COVENTRY kid Mary Creagh MP is bidding to become leader of the Labour party by reaching out to so-called “Middle England”.
If successful, she would become the most high-profile national politician with Coventry connections since the late Mo Mowlam, who grew up in the city and attended Coundon Court School.
Established Commons frontbencher Mrs Creagh attended Bishop Ullathorne School before winning a scholarship to Oxford,
then became a London councillor.
The 47-year-old daughter of an Irish Coventry factory worker and a primary school teacher has been MP for Wakefield since 2005.
She named her son Clement after the former Labour Prime Minister Clement Attlee, and daughter Beatrice is thought to be named after celebrated socialist Beatrice Webb.
Last week, she threw her hat into the ring to replace Ed Miliband following Labour’s defeat at the general election and his resignation.
As with rival contenders, she has moved to distance herself from Mr Miliband and her party’s previous stance, presenting herself as a pro-business moderniser.
She backed Gordon Brown as leader in 2007 and supported David Miliband’s failed attempt to beat his brother to the leadership in 2010.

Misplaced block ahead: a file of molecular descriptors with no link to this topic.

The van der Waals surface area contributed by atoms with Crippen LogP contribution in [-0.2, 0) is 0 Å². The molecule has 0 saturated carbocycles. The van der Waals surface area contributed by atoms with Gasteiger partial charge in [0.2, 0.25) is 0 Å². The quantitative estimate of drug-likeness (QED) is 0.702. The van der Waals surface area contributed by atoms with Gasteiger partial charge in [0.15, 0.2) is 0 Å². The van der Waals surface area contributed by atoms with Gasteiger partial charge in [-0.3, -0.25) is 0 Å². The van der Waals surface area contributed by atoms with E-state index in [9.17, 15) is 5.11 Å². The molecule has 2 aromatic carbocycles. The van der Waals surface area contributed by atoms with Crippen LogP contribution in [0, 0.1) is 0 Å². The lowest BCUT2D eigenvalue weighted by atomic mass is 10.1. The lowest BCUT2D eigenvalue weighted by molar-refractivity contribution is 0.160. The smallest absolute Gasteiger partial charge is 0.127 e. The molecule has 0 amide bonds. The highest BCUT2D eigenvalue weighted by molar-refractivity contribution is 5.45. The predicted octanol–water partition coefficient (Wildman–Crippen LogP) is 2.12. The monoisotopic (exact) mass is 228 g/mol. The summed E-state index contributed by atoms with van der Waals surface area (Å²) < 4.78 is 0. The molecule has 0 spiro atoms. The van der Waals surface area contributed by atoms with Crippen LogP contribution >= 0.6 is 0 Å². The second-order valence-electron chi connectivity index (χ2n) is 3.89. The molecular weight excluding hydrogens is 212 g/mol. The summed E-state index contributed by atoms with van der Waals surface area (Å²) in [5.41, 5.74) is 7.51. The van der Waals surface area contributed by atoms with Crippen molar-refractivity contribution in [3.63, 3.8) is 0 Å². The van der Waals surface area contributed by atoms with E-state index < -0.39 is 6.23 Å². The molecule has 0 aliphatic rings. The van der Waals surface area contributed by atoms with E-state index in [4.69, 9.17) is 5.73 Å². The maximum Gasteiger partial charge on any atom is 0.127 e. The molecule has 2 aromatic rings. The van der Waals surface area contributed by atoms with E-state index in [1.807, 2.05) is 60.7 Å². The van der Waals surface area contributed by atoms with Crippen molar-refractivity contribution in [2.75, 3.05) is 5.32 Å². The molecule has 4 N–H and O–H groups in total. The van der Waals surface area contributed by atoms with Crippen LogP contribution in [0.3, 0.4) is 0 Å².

She is highly regarded in the party and last year became shadow international development secretary after a stint as shadow environment, food and rural affairs secretary.
In that previous post, she returned to her home city to speak at a public meeting about issues including supermarket food waste, food banks and poverty.
Her rivals in the race so far include Andy Burnham, Yvette Cooper and Liz Kendall – after widely-tipped Chuka Umunna pulled out days after entering the race.
She once hit the headlines when claiming Thomas the Tank Engine was sexist, and to blame for the lack of female train drivers.
She is also an established peformer on BBC TV’s ‘Question Time’ programme.
Her proclaimation the party needs to win back “Middle England” comes after voters in Warwickshire constituencies Nuneaton, and North Warwickshire became centre-stage in the General Election. Declarations in those seats provided the first indications of how marginal seats were swinging so unexpectedly to the Conservatives.
Despite the high significance of the Scottish factor – with the SNP winning 56 of Scotland’s 59 seats, and the Conservative campaign stoking up concerns about a Labour government supported by the SNP – Mrs Creagh claims the party was out of tune with voters’ “aspiration to earn money and provide a better life for their family”.
Her emphasis for the Labour leadership has so far been on issues of the economy.
She said: “People trust Labour to look after their schools, hospitals and council services.
“But they simply do not trust us to run the economy and make them better off. That must change.
Mrs Creagh added: “Labour lost the General Election because people did not trust us with the economy.”
The new leader and deputy leader will be announced on September 12.
Each candidate needs the support of at least 35 Labour MPs by June 15 to stand in the leadership election.
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